Oh Georgie

Brilliant. I especially like this part:

Christian communities with porous doctrinal and moral boundaries wither and die. Christian communities with clear doctrinal and moral borders flourish, even amidst the acids of modernity.

Yet it was expected that the Catholic Church would, indeed must, take the path of accommodation: that has been the central assumption of what's typically called "progressive" Catholicism. That assumption has now been decisively and definitively refuted. The "progressive" project is over --- not because its intentions were malign, but because it posed an ultimately boring question: how little can I believe, and how little can I do, and still remain a Catholic?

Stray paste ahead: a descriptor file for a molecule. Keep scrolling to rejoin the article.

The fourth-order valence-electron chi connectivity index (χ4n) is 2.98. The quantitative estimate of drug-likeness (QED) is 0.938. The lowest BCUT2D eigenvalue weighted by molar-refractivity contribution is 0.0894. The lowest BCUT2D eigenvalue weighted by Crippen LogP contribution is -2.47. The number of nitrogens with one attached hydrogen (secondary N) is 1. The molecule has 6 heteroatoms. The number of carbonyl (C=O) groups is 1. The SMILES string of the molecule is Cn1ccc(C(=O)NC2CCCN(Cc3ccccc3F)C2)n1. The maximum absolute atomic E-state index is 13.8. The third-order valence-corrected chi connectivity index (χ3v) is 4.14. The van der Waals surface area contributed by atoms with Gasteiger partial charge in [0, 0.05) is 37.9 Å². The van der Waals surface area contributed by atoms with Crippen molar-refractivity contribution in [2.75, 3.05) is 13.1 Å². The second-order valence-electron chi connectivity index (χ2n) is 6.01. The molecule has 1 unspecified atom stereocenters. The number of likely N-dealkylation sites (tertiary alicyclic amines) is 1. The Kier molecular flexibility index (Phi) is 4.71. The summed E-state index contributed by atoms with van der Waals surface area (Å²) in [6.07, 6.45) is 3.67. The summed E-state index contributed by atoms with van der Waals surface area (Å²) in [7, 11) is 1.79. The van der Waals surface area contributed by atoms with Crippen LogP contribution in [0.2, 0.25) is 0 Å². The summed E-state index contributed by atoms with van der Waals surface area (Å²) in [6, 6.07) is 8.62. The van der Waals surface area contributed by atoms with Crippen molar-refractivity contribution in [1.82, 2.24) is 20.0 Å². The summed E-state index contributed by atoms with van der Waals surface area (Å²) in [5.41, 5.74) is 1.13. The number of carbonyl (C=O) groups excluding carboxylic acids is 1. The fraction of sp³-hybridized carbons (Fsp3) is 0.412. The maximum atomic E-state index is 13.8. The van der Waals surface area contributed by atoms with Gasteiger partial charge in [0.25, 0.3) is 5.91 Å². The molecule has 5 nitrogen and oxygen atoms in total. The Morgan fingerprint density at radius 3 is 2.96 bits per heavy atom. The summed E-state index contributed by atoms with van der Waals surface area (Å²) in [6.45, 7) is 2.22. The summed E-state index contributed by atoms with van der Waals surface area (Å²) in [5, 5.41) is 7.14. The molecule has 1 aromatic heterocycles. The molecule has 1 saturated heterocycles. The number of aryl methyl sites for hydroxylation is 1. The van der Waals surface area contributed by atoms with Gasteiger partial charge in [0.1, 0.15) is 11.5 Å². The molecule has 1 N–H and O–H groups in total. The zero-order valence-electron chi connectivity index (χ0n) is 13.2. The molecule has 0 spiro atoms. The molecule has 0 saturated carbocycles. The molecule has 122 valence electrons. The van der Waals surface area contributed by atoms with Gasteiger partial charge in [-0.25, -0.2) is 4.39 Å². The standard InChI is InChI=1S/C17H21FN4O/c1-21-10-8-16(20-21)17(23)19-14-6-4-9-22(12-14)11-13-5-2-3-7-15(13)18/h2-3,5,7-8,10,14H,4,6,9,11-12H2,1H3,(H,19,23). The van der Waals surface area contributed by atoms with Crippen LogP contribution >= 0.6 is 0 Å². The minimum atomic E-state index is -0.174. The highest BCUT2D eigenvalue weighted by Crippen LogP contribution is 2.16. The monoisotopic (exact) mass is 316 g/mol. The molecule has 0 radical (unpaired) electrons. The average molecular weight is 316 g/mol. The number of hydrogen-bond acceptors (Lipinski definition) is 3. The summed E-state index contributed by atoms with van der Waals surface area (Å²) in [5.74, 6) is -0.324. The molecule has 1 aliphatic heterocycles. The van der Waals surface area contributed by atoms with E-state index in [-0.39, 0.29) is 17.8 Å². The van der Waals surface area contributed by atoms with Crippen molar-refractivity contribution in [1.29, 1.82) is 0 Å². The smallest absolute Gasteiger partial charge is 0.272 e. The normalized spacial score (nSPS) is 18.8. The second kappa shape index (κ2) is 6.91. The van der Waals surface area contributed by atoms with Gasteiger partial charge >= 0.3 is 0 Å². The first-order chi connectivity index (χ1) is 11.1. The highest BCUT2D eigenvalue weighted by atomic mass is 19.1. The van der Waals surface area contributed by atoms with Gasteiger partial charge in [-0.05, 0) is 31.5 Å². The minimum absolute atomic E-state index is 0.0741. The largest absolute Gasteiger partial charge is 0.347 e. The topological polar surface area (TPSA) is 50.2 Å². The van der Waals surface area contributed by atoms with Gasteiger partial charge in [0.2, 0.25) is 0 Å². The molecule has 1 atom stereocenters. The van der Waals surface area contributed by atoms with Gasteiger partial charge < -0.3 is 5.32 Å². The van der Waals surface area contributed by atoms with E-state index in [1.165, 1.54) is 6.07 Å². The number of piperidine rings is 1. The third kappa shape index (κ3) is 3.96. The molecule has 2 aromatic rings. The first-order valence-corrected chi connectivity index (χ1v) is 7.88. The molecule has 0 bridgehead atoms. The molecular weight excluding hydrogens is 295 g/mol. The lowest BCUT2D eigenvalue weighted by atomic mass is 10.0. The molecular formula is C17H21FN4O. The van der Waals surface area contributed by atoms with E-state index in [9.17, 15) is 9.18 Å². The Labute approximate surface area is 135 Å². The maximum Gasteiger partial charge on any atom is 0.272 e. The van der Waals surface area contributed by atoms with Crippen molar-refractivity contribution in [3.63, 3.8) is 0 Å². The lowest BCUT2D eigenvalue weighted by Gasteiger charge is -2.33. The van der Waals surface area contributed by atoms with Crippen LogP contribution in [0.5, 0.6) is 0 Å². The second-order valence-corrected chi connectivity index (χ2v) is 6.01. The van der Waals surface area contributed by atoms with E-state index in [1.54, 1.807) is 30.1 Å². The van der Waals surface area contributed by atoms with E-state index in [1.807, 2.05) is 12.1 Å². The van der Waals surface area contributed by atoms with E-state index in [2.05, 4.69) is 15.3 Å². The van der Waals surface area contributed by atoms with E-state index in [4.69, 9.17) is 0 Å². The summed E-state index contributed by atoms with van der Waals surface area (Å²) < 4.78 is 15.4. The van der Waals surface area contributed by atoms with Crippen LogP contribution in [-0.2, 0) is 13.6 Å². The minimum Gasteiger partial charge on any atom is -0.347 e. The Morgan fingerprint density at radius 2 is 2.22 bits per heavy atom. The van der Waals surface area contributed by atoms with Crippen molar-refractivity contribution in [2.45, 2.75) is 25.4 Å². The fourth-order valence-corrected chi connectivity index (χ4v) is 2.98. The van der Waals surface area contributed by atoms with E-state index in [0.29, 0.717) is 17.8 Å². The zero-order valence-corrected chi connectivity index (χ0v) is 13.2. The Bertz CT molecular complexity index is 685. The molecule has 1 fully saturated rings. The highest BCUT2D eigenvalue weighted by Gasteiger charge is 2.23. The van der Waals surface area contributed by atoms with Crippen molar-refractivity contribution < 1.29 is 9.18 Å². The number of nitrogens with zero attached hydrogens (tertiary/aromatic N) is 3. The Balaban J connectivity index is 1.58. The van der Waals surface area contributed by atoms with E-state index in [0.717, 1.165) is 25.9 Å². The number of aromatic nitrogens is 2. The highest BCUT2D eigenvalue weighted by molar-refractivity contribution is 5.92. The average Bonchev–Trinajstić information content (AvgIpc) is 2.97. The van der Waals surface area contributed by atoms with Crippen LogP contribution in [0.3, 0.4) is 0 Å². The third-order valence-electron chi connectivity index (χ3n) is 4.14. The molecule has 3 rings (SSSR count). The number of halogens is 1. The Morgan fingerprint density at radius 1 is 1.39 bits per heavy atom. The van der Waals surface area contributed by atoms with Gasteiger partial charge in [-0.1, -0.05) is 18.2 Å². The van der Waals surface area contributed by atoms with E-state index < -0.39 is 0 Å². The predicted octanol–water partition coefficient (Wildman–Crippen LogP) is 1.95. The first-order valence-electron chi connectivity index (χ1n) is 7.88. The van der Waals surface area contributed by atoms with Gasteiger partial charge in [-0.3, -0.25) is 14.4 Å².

In choosing a pope with an unparalleled command of ancient, medieval and modern theology, the College of Cardinals has sent a clear signal to the entire Catholic Church: The really interesting question is, how much of this rich, vast, subtle tradition have I made my own? At the same time, the College of Cardinals, by electing Pope Benedict XVI, has told both the church and the world that the evangelical adventure of dynamic orthodoxy launched by John Paul II will not only continue, but be deepened.


SWP said...

Everyone who has posted this article on their blog have chosen the exact same excerpt, and probably for all the same reasons: it's right on!

atheling2 said...

Amen to that!

I also find the writings of Pope Benedict XVI a lot more accessible than John Paul II. And it's probably due to my own personal shortcomings.

I hope many people try to read the Holy Father's writings and draw closer to the Lord because of his insights and teachings.

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